Perpetual Income 365 Review: Why I’m Very Disappointed

This is going to be a 2 sided Perpetual Income 365 review folks.

On one hand, I’m going to be explaining why I don’t recommend it and on the other, I’ll be showing you a better option.

Here is the first thing I have to say about this Perpetual Income 365 review:

I did purchase a membership into Perpetual Income 365 and sadly, I have my say that my experiences were very negative.

Not in the scam sense, but in the fact that I was so disappointed by what I saw inside, that I just had to leave.

In fact, I can’t really point to anything positive I saw about this program other than the opportunity it teaches you to make money online with, which is actually questionable if you consider it. But all of this will be shown to you in this review, so let’s begin shall we?

A summary and review of Perpetual Income 365:

perpetual income 365 review screenshot

Who created Perpetual Income 365?

Shawn Josiah.

How much does Perpetual Income 365 cost?

$9.80 (this was what I paid).


  1. $197 for “Turbo Charged version”
  2. $297 for an “Email ATM” upgrade.
  3. $127 for “Perpetual Income Multiplier.
  4. Get Response: Free to $99 a month.

Remember these prices and upsells folks because one or more are required for you to actually buy if you want to start using the Perpetual Income 365 program (and that’s one of the problems with the program).

What does Perpetual Income 365 teach?

You basically learn to promote the Perpetual Income 365 program to others through email marketing, that is literally the “opportunity” here (if you can call it that). Plus you have to purchase the extra upsells to:

  • Actually get higher level training to start.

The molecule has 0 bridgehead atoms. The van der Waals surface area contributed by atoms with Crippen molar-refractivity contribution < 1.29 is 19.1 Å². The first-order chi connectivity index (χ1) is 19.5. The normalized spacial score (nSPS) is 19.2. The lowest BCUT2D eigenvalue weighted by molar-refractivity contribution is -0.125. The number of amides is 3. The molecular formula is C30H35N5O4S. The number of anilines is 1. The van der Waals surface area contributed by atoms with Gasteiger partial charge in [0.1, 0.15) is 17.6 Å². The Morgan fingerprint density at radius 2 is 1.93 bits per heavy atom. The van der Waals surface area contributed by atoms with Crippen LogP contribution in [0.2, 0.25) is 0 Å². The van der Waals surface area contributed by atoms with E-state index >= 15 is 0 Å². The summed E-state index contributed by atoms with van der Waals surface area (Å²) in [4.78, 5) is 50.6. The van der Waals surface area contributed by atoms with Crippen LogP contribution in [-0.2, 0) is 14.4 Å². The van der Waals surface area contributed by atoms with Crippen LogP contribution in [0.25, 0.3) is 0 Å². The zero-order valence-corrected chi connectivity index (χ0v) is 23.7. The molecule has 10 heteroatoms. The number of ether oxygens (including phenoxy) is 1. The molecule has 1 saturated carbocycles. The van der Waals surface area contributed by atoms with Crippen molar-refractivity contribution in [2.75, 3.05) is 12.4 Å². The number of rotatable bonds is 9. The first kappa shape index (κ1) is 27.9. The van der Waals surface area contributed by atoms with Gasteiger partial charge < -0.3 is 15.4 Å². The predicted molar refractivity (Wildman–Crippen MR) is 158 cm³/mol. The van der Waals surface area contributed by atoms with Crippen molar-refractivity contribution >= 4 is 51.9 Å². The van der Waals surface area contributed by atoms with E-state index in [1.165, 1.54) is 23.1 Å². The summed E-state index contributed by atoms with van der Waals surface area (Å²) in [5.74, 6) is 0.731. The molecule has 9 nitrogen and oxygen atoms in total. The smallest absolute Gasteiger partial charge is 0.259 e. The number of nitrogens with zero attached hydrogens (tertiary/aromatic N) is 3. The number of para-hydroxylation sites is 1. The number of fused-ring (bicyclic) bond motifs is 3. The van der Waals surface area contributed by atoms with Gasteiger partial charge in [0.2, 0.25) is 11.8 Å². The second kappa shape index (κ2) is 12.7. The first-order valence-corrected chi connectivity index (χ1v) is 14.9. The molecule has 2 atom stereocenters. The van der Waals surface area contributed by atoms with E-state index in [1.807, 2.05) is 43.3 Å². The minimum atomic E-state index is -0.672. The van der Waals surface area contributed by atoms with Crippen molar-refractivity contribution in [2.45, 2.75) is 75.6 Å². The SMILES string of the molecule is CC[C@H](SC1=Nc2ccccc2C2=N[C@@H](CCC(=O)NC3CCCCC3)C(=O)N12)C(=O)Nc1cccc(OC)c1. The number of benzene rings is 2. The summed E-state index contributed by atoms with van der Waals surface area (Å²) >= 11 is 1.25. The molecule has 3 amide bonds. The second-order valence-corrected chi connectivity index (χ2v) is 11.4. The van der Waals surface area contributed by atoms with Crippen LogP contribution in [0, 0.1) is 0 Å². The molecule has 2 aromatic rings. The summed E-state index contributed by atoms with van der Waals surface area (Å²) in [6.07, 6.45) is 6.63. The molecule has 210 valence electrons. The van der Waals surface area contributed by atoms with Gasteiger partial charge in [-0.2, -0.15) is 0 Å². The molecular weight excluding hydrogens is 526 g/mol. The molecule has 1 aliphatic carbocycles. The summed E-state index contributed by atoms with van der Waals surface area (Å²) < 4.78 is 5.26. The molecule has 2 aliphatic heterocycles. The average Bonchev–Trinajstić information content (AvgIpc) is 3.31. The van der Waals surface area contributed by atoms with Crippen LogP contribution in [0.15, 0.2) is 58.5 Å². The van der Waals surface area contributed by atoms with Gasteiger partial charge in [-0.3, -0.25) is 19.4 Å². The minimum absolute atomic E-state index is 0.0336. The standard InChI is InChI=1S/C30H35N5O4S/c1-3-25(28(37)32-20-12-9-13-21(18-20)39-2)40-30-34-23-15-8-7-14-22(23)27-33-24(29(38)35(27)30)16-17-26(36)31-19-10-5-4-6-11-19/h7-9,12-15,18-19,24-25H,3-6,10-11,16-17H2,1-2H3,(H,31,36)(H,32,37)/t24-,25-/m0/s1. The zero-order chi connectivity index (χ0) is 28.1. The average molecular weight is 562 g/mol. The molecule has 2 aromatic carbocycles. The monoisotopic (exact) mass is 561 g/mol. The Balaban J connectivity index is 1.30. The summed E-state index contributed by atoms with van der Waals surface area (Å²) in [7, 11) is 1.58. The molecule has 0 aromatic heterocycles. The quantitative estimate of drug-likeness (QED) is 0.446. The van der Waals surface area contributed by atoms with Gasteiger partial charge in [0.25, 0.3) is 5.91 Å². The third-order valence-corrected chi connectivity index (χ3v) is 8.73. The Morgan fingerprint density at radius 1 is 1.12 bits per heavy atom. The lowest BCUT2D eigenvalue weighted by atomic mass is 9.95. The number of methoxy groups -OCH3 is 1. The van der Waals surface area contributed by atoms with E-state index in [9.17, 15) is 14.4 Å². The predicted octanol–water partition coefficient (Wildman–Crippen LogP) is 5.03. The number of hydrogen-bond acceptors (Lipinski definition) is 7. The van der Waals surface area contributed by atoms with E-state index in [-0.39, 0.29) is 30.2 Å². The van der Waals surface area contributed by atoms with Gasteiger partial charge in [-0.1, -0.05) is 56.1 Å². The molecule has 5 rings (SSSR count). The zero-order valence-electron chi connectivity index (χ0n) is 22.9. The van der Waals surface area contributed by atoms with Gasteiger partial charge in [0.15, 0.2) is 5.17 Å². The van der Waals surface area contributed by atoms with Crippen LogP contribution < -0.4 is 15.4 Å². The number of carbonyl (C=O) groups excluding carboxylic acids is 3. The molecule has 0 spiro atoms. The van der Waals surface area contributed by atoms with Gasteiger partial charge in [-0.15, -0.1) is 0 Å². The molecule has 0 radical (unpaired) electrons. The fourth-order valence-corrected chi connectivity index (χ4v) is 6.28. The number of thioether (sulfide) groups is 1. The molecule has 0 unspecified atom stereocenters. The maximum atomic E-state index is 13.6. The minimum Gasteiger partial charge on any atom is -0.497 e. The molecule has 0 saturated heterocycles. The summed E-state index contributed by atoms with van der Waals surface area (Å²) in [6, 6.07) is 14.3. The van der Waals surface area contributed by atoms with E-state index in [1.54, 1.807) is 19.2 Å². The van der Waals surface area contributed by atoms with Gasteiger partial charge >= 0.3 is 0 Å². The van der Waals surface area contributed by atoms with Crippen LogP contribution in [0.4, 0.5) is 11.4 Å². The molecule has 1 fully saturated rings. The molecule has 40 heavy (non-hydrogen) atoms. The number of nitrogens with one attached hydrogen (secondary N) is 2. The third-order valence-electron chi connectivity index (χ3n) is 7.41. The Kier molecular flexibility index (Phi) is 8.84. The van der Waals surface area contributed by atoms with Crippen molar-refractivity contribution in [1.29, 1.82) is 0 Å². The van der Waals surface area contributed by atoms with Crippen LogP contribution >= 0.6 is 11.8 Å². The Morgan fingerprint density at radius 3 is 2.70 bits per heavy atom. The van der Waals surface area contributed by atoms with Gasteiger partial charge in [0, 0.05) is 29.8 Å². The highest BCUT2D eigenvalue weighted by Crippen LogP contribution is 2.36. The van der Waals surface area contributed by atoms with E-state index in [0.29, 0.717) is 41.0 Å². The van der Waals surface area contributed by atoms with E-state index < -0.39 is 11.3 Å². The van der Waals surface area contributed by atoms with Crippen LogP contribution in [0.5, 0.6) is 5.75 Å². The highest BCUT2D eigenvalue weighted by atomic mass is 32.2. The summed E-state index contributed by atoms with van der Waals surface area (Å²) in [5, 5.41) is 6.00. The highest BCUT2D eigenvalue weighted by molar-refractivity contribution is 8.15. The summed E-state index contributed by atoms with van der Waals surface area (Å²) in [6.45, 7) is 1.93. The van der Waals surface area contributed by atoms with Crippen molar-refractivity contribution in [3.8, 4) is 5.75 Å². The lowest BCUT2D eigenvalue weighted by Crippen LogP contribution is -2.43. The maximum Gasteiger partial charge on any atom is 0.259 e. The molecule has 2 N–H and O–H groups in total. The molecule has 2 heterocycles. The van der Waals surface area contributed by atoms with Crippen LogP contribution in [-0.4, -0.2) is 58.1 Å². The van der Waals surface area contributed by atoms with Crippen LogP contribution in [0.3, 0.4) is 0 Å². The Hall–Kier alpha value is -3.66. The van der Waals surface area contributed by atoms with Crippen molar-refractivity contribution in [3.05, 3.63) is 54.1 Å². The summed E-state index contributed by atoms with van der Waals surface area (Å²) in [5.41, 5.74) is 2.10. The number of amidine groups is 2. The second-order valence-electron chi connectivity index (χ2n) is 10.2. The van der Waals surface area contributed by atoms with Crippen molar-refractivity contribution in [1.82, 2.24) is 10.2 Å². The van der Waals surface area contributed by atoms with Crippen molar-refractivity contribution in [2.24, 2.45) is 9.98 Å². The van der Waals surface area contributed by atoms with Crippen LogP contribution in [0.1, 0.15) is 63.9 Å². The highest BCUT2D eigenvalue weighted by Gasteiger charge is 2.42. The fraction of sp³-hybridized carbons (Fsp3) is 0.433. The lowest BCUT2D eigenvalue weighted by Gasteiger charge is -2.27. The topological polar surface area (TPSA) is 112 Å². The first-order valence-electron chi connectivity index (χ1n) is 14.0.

• Generate traffic to your promotion of this program so you can get people to your affiliate link/page and make money.

All of this will cost you a lot of extra money.

My rating for Perpetual Income 365: 1 out of 5 stars

Do I recommend Perpetual Income 365? No!

Make money online programs like these are some of the lowest quality ones I find and advise avoiding because they typically over market themselves to sound like amazing opportunities, revealing some incredible secrets and all.

But after buying it, the truer story is that it’s just a program that attempts to get you to pay more and more before you can even start to make that investment back, all of course with no guarantee and my estimation on how much you’ll need to spend on this program is $100’s of dollars (at the very least).

And I’ll get into those details very soon in this review.

Here is a Perpetual Income 365 video review:

If you prefer watching videos of product reviews vs reading, then the following video will show you what I experienced with Perpetual Income 365:

perpetual income 365 alternative 1

A detailed Perpetual Income 365 review: How the “opportunity” really works explained.

I’m about to give you 2 sides to this program:

  1. The first side is what you see on the sales page and my interpretation of it.
  2. The second side is what you really see once you’re inside.

Let’s start with the first side (before you buy Perpetual Income 365):